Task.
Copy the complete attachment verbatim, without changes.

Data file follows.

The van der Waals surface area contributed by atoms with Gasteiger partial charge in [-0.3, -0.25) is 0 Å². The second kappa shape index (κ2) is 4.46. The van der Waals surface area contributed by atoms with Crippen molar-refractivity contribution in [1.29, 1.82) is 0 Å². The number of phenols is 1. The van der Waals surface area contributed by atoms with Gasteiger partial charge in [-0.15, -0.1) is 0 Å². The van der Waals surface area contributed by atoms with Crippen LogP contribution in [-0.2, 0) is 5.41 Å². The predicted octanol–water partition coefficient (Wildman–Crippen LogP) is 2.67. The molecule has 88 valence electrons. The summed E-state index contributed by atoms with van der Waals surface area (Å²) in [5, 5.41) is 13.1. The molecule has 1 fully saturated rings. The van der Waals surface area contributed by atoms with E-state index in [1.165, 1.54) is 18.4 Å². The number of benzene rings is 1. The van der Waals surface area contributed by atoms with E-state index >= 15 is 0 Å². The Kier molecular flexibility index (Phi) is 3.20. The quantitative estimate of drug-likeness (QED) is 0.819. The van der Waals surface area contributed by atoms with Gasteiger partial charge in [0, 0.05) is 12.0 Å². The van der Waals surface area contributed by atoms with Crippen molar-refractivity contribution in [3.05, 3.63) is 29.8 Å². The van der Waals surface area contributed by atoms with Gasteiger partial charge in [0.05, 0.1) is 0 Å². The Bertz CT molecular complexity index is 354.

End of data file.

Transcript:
The van der Waals surface area contributed by atoms with Gasteiger partial charge in [-0.3, -0.25) is 0 Å². The second kappa shape index (κ2) is 4.46. The van der Waals surface area contributed by atoms with Crippen molar-refractivity contribution in [1.29, 1.82) is 0 Å². The number of phenols is 1. The van der Waals surface area contributed by atoms with Gasteiger partial charge in [-0.15, -0.1) is 0 Å². The van der Waals surface area contributed by atoms with Crippen LogP contribution in [-0.2, 0) is 5.41 Å². The predicted octanol–water partition coefficient (Wildman–Crippen LogP) is 2.67. The molecule has 88 valence electrons. The summed E-state index contributed by atoms with van der Waals surface area (Å²) in [5, 5.41) is 13.1. The molecule has 1 fully saturated rings. The van der Waals surface area contributed by atoms with E-state index in [1.165, 1.54) is 18.4 Å². The number of benzene rings is 1. The van der Waals surface area contributed by atoms with E-state index >= 15 is 0 Å². The Kier molecular flexibility index (Phi) is 3.20. The quantitative estimate of drug-likeness (QED) is 0.819. The van der Waals surface area contributed by atoms with Gasteiger partial charge in [0, 0.05) is 12.0 Å². The van der Waals surface area contributed by atoms with Crippen molar-refractivity contribution in [3.05, 3.63) is 29.8 Å². The van der Waals surface area contributed by atoms with Gasteiger partial charge in [0.05, 0.1) is 0 Å². The Bertz CT molecular complexity index is 354.